Friday, November 23, 2007

Anatomy of a ‘Riot’

Anatomy of a ‘Riot’
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Photo Courtesy Domenic Priore
~ Revelation: Love guitarist Johnny Echols at the Hullabaloo in 1966 ~

I’m going down to the Strip tonight
I’m not on a stay-home trip tonight
Long hair seems to be the main attraction
But the heat is causing all the action …

–The Standells, “Riot on Sunset Strip”

That was the scene in November 1966, as police cracked down on teenagers protesting draconian enforcement of a curfew intended to keep them off the Sunset Strip. Along this magical stretch between Crescent Heights and Doheny, kids had thronged clubs like the Whisky a Go Go, Ciro’s, the Trip, and Pandora’s Box for nearly two years – mingling, dancing, and watching the Byrds, the Doors, Love, Buffalo Springfield, the Standells, and many other eventually iconic rock bands. It was a vibrant creative interlude that, as author Domenic Priore writes in his new book Riot on Sunset Strip (Jawbone Press, paper, $29.95), “has given our world immeasureable color and contributed to much positive social change.”

But, as conveyed by the brash guitar lead and howling sirens on the Standells’ theme to 1967 teensploitation flick Riot on Sunset Strip, the thrill of the new soon clashed with the will of the old. And, despite youth outrage and even parental objections, baton-wielding sheriff’s deputies quickly put a stop to the freewheeling fun.

Priore’s book – including a foreword by the late, great Arthur Lee of Love – arrives just as the popcult cuckoo clock heralds the 40th anniversary of the Summer of Love. (Gee, seems like just yesterday it was the 30th anniversary of the Summer of Love.) These repetitive milestones are tiresome, but the ’60s remain a fabled era of innovation and evolution. After all, back then a former Mouseketeer – namely, Standells singer-drummer Dick Dodd – could grow up to become a cool, socially conscious garage-rocker instead of an empty-headed product à la Britney, Justin, and Xtina. Riot reminds us that, in those days, teen culture was the tail that wagged the capitalist running-dogs, and not the other way around.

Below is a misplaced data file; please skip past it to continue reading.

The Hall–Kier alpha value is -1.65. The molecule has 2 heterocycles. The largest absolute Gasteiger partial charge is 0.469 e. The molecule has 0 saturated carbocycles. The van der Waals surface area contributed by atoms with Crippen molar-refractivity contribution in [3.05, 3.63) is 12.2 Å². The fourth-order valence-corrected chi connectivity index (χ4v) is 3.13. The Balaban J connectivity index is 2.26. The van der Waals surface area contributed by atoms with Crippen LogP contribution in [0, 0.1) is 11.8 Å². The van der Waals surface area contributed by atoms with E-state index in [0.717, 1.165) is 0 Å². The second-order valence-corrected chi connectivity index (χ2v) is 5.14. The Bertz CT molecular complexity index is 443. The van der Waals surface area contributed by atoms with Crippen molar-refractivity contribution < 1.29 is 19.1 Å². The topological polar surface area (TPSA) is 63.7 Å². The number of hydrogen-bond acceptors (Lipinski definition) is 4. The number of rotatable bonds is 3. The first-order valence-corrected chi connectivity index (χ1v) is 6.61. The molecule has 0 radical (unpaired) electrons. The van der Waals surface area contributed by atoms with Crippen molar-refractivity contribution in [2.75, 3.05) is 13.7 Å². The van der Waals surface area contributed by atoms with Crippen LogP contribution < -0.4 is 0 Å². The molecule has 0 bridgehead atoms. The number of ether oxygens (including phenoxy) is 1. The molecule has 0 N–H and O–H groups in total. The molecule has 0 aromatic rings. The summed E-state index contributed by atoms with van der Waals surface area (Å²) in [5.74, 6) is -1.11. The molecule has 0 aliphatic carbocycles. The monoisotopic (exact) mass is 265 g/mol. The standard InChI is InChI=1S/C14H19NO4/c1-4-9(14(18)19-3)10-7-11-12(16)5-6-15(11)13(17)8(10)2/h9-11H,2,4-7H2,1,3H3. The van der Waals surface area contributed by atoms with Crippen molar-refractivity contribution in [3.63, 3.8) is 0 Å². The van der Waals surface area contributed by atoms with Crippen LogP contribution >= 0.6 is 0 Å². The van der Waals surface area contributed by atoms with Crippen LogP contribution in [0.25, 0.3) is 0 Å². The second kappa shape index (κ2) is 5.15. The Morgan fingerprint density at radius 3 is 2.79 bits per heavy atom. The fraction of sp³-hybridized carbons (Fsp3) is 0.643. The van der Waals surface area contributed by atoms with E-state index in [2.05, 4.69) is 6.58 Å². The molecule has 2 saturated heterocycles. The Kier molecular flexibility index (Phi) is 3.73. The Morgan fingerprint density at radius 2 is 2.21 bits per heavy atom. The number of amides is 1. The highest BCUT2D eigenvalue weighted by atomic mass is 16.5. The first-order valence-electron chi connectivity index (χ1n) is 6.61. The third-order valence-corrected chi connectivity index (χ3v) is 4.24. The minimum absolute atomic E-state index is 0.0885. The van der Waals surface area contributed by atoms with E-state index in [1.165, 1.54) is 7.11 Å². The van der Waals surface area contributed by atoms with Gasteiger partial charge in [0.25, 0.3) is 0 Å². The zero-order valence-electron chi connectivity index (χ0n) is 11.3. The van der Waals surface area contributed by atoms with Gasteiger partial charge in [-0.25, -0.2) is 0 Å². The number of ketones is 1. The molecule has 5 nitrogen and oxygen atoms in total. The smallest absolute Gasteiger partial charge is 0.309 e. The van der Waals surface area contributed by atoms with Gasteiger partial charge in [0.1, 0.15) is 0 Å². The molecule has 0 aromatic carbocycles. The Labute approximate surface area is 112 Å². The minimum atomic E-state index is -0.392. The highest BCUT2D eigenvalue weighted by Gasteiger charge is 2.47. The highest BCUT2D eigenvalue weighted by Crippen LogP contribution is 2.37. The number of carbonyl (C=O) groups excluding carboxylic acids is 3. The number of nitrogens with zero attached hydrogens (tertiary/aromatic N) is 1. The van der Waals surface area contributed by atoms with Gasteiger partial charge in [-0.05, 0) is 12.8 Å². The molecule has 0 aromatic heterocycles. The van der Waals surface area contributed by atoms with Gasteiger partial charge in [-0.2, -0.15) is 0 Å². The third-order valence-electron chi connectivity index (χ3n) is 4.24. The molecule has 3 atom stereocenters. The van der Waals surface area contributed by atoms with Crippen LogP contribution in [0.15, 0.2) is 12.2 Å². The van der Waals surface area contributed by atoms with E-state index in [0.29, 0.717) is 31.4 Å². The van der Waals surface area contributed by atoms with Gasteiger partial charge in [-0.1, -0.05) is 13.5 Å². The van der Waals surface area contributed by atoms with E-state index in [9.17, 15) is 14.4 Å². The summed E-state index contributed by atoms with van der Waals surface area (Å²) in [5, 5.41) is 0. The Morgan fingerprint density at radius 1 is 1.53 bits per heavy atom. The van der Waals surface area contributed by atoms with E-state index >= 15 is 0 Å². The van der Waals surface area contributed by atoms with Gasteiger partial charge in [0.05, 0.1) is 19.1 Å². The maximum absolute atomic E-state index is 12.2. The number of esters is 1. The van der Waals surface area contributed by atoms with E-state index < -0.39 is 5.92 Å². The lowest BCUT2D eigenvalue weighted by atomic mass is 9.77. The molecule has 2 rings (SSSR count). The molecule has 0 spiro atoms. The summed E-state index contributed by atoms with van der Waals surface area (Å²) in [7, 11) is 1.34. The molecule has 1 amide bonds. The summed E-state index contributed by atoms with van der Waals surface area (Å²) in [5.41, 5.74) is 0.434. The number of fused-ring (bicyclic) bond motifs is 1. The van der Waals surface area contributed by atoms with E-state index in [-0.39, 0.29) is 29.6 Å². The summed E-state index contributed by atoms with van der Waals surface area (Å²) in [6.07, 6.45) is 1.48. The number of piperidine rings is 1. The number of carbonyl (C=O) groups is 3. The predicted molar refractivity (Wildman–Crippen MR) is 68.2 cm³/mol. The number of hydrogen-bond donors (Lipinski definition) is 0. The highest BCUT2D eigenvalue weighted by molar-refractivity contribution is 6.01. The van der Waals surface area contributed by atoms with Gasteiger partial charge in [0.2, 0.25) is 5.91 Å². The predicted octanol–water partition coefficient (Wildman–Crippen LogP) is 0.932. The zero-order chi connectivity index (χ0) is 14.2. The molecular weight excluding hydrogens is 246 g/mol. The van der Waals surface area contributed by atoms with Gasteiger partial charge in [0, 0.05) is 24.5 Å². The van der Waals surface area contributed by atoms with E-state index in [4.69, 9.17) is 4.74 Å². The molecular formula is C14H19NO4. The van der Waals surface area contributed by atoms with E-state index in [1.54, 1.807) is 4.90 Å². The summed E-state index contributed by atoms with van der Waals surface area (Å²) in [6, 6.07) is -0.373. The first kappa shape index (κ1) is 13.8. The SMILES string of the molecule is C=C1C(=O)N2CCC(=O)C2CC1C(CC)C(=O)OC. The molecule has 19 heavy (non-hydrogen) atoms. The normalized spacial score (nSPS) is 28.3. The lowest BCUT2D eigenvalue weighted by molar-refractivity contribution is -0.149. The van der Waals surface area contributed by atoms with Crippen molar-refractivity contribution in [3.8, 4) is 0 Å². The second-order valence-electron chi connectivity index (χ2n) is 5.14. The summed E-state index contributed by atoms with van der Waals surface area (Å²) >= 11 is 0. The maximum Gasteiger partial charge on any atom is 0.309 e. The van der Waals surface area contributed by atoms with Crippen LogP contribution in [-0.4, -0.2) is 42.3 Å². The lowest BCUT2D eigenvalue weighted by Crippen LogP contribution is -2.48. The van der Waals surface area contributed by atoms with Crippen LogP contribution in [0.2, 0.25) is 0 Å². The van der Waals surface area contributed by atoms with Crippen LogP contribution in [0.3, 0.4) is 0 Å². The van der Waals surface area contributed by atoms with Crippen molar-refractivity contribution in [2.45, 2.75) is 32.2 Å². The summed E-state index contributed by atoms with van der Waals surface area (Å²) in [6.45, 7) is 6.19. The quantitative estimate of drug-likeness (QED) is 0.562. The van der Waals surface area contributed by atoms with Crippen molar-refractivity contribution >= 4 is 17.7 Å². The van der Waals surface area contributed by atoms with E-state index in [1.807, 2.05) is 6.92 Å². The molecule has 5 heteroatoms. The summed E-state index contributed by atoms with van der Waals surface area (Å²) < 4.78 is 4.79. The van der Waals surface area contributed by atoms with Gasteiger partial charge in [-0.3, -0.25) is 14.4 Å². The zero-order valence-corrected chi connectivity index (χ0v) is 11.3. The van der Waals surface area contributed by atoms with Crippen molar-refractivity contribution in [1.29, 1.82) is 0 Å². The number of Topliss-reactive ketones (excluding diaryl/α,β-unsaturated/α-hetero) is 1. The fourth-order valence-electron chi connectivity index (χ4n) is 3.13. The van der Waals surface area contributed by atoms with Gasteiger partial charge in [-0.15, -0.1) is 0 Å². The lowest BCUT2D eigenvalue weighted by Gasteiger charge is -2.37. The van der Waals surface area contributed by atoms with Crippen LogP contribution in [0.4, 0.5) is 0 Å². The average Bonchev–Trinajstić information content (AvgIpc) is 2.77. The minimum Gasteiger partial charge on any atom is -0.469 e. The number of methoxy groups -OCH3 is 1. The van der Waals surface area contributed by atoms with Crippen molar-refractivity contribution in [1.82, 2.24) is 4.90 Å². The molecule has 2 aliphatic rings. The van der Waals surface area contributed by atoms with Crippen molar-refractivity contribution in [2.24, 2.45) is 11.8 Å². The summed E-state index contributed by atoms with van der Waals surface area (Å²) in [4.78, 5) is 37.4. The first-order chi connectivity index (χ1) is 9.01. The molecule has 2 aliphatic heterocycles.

But mostly, the book demonstrates that Los Angeles was a virtually unparalleled ’60s crucible for the underground fusion of music, visual arts, and activism that flowered in mainstream culture during the Summer of Love. Priore conveys the excitement, as well as the turmoil, of change. Still, Riot has a pervasive sense of doom.

“I see this story as a tragedy,” says Priore, a longtime acquaintance who, full disclosure, includes me among the book’s long list of “those who helped” (although I’m not sure why). “And I think the most dismaying thing is how people perceive [that time] now: San Francisco was the god city, and Manson was what L.A. was about. I am hoping the book might change some of those opinions.”

An obsessive pop-culture historian whose 1995 Look! Listen! Vibrate! Smile! remains the definitive book about the Beach Boys’ legendary lost album Smile, Priore scoured old copies of the L.A. Free Press, culled info from liner notes, and tracked down vintage photos to create a vivid sense of time and place. His fascination with minutiae can be head-spinning, but the details make Riot a compelling exploration of the historical, political, racial, and cultural contexts affecting the Strip, and L.A. itself, as far back as the 1920s.

“It’s hard to capture the essence of a scene as a whole,” says the L.A. native, and that’s an understatement. He was only five in 1965 but caught occasional fleeting glimpses of the Strip from the family car, as well as hearing about it from older siblings who were there. He also saw many Strip bands on Shindig!, Hollywood a Go Go, and numerous other L.A.-based rock TV shows of the day. These memories fueled his curiosity about how this impromptu movement arose, and he works hard to show how various discrete local scenes – Chicano rock, Venice beats, rockabilly, surf, folk, R&B, as well as art movements, comedy, and film – crossed paths and cross-pollinated with the Strip scene, which was also fed by and in turn influenced such American heroes as Bob Dylan and British stars as the Rolling Stones.

The demise of it all is tragic indeed, but the “Aftermath” chapter may be more depressing, delineating how much the Strip has changed. When you look at the old photographs of the street, you can recognize the outline of what’s still there. But when you actually travel down the boulevard, no trace of those days remains.

Domenic Priore, with special guests Michael Stuart-Ware (former Love drummer) and Jim Lowe and Mark Tulin (of the Electric Prunes), appear at Book Soup, 8818 Sunset Blvd., West Hollywood, on Thur., July 12, at 7 p.m. (310) 659-3110 or


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